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Health and Behavior: The Interplay of Biological, Behavioral, and Societal Influences Communicating risk information, to consumers , 294–297 Communities and health, 13–14, 250–254 community-level constructs, 252 geography versus identity and action, 252 interventions for, 13–14, 241–273 Communities of identity, 251 Community-based group dissemination, 304–307 community and organizational readiness for, 305–306 of effective community interventions, 304–305 of interventions in tobacco use, 338–339 research on, 306–307 Community-based participatory research, 285–288 Community Health Promotion Grant Program (CHPGP), 204 Community Intervention Trial (COMMIT) for Smoking Cessation, 203, 205, 308 Community-level interventions, 13–14, 254–258 concurrent, 17, 348–349 East Side Village Health Worker Partnership, 256–257 evaluating, 282–283 lessons from community change interventions, 257–258 Tenderloin Senior Organizing Project, 255–256 theories of change for, 252–254 Community socioeconomic standing, effects on mortality and morbidity, 8 Community-wide trials, 201–205 large-scale studies, 201–203 small-scale studies, 203–204 Conceptualization of SES, 143–145 general susceptibility versus disease specificity, 144 reverse causation and social selection, 145 Concurrent interventions at multiple levels, individual, family, community, and society, 17, 348– 349 Conditioning, 184–186 Constraints on health, governmental and societal, 260 Constructs, community-level, 252 Consumer dissemination, 294–300 for communicating risk information, 294–297 for presentation of clinical research findings, 297–298 for shared decision making, 298–300 Continuous-improvement models, 199 Coping facilitated by optimism, 59 with long-term effects of stress, 24, 58– 60 psychosocial aspects of, 31, 333 Coronary Artery Risk Development in Young Adults, 162 Coronary heart disease addressing psychosocial risk factors for, 196–197 hostility linked to, 5 Coronary Primary Prevention Trial (CPPT), 297 Corticotropin-releasing hormone (CRH), 48–49 Cost/benefit analysis (CBA), 293 Cost-effectiveness, 337 Cost-effectiveness analysis (CEA), 291– 293 Counseling, promoting primary prevention measures, 9 CPPT. See Coronary Primary Prevention Trial CRH. See Corticotropin-releasing hormone Current Concepts of Positive Mental Health, 23 Cytokines, pleiotropy of, 55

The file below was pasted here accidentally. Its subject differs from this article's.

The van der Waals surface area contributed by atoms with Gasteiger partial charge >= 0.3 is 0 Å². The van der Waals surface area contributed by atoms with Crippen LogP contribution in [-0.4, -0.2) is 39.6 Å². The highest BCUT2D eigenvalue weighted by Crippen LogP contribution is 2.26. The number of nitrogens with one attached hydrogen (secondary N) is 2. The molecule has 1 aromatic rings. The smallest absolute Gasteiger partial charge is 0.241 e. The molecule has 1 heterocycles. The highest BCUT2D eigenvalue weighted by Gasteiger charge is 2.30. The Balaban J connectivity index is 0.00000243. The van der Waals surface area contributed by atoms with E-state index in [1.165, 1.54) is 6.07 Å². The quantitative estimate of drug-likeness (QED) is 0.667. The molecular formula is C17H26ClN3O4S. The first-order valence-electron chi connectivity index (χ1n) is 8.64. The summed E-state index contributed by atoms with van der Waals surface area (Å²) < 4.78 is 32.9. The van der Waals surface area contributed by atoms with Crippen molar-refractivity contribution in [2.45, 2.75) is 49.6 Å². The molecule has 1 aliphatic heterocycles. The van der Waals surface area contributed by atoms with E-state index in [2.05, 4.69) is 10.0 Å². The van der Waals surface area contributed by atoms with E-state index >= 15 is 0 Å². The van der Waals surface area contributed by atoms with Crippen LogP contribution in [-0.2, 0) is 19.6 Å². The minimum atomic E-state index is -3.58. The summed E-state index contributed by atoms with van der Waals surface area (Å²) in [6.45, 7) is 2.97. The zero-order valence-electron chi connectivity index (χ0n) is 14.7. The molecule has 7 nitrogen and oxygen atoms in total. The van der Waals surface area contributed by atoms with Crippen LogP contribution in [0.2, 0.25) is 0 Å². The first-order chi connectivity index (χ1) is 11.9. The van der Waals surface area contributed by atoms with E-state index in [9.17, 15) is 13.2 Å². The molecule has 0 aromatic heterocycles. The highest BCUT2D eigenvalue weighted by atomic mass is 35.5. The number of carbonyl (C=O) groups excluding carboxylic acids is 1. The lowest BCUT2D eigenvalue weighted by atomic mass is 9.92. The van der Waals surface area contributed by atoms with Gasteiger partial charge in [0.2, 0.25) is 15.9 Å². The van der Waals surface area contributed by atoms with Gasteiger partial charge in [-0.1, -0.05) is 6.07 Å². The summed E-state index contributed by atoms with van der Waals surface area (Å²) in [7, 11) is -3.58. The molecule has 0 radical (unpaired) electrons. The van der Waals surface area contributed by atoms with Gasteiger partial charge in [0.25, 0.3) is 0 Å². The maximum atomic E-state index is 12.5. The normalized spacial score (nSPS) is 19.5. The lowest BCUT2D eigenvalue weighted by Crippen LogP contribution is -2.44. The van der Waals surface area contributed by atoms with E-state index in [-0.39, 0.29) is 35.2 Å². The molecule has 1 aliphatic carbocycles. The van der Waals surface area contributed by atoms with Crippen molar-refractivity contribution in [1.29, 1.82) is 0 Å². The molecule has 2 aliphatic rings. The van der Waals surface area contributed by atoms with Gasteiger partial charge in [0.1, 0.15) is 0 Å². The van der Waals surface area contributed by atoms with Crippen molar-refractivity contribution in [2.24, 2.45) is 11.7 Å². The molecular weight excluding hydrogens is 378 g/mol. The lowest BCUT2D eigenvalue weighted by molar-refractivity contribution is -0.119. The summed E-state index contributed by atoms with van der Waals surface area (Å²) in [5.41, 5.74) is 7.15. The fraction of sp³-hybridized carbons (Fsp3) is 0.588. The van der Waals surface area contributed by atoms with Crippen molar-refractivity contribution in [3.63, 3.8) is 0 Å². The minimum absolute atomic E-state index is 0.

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Health and Behavior: The Interplay of Biological, Behavioral, and Societal Influences D Decision making, shared with consumers, 298–300 “Demand/control” model, 152 Dementia, caregivers of relatives with, 7, 220 Depression, 66–67 associated with susceptibility to diseases, 4–5 linked with cancer, 66 “subsyndromal,” 22 Deprivation, relative, 160–161 Determinants of health, model of, 25–26 Developmental links, 68–70 Diabetes mellitus, addressing psychosocial risk factors for, 194–195 Diagnostic thresholds, changing, 3 Diet, 92–102 and adult weight gain, 96–97 early data on, 19 prevalence and trends, 93–95 weight and disease, 97–102 Dietary Guidelines Advisory Committee, 97 Dietary Guidelines for Americans, 103 Direct political power, versus relative, 163 Discrimination, social inequalities of, 161– 163 Disease. See also individual disease conditions Disease factors. See also Transmission associated with susceptibility, 4 biobehavioral, 39–86 in cardiovascular health and disease, behavioral, 64–67 psychosocial, 64–67 Disease management, families and, 210–211 Disease screening practices, 113–121 breast cancer screening, 119–120 cervical cancer screening, 117 colorectal cancer screening, 117–118 primary versus secondary prevention, 114–115 prostate cancer screening, 118–119 screening for hypertension and high blood cholesterol, 115–116 screening for sexually transmitted diseases, 120–121 Disproportionate affliction, of sexually transmitted infections, 110–112 Dissemination, 274–327 to community-based groups, 304–307 to consumers, 294–300 through interorganizational linkages, 307–309 through organizations, 301–304 Distribution, of medical care, 141 Drinking, 102–107 linked with smoking, 6 negative health effects, 103–104 positive health effects, 104–105 quantifying net public health benefit, 105–107 socioeconomic factors in, 102–103 DSM-IV, 22 E East Side Village Health Worker Partnership (ESVHWP), 256–257 Ecological approach, to healthy behavior research, 28–29 Economic adversity, relational strengths protecting against, 7 Educational interventions, 195 promoting primary prevention measures, 9 Effective clinical interventions, 280–281 Effective community interventions, disseminating to community-based groups, 304–305 Effectiveness, intervention studies including measures determining, 17, 349 Elderly with chronic disease, interventions for, 218–219 Electronic medication monitors, 193 Emotions, writing about, 60 Employee health behaviors. See also Job-related risk factors; Worksite trials changing, 244–245 Endocrine effects, on the immune system, 53